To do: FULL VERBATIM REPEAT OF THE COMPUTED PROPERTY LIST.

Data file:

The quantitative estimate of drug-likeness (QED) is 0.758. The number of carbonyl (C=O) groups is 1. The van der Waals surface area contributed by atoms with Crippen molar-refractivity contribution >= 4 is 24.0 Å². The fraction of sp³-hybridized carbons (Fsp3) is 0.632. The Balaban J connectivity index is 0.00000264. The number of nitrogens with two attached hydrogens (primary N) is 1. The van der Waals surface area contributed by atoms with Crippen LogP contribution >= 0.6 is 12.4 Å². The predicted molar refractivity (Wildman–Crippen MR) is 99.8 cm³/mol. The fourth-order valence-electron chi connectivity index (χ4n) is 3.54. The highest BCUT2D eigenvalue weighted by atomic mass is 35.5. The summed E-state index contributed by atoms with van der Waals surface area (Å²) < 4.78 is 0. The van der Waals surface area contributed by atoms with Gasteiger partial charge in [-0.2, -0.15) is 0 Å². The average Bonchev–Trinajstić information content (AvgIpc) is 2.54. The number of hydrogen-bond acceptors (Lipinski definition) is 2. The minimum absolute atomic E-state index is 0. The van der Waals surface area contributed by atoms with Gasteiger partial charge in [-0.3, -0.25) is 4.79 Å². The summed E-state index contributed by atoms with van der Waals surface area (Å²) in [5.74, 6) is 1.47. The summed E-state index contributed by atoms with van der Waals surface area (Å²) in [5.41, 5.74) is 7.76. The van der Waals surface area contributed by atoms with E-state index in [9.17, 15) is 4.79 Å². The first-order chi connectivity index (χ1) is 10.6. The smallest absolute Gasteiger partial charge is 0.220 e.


The quantitative estimate of drug-likeness (QED) is 0.758. The number of carbonyl (C=O) groups is 1. The van der Waals surface area contributed by atoms with Crippen molar-refractivity contribution >= 4 is 24.0 Å². The fraction of sp³-hybridized carbons (Fsp3) is 0.632. The Balaban J connectivity index is 0.00000264. The number of nitrogens with two attached hydrogens (primary N) is 1. The van der Waals surface area contributed by atoms with Crippen LogP contribution >= 0.6 is 12.4 Å². The predicted molar refractivity (Wildman–Crippen MR) is 99.8 cm³/mol. The fourth-order valence-electron chi connectivity index (χ4n) is 3.54. The highest BCUT2D eigenvalue weighted by atomic mass is 35.5. The summed E-state index contributed by atoms with van der Waals surface area (Å²) < 4.78 is 0. The van der Waals surface area contributed by atoms with Gasteiger partial charge in [-0.2, -0.15) is 0 Å². The average Bonchev–Trinajstić information content (AvgIpc) is 2.54. The number of hydrogen-bond acceptors (Lipinski definition) is 2. The minimum absolute atomic E-state index is 0. The van der Waals surface area contributed by atoms with Gasteiger partial charge in [-0.3, -0.25) is 4.79 Å². The summed E-state index contributed by atoms with van der Waals surface area (Å²) in [5.74, 6) is 1.47. The summed E-state index contributed by atoms with van der Waals surface area (Å²) in [5.41, 5.74) is 7.76. The van der Waals surface area contributed by atoms with E-state index in [9.17, 15) is 4.79 Å². The first-order chi connectivity index (χ1) is 10.6. The smallest absolute Gasteiger partial charge is 0.220 e.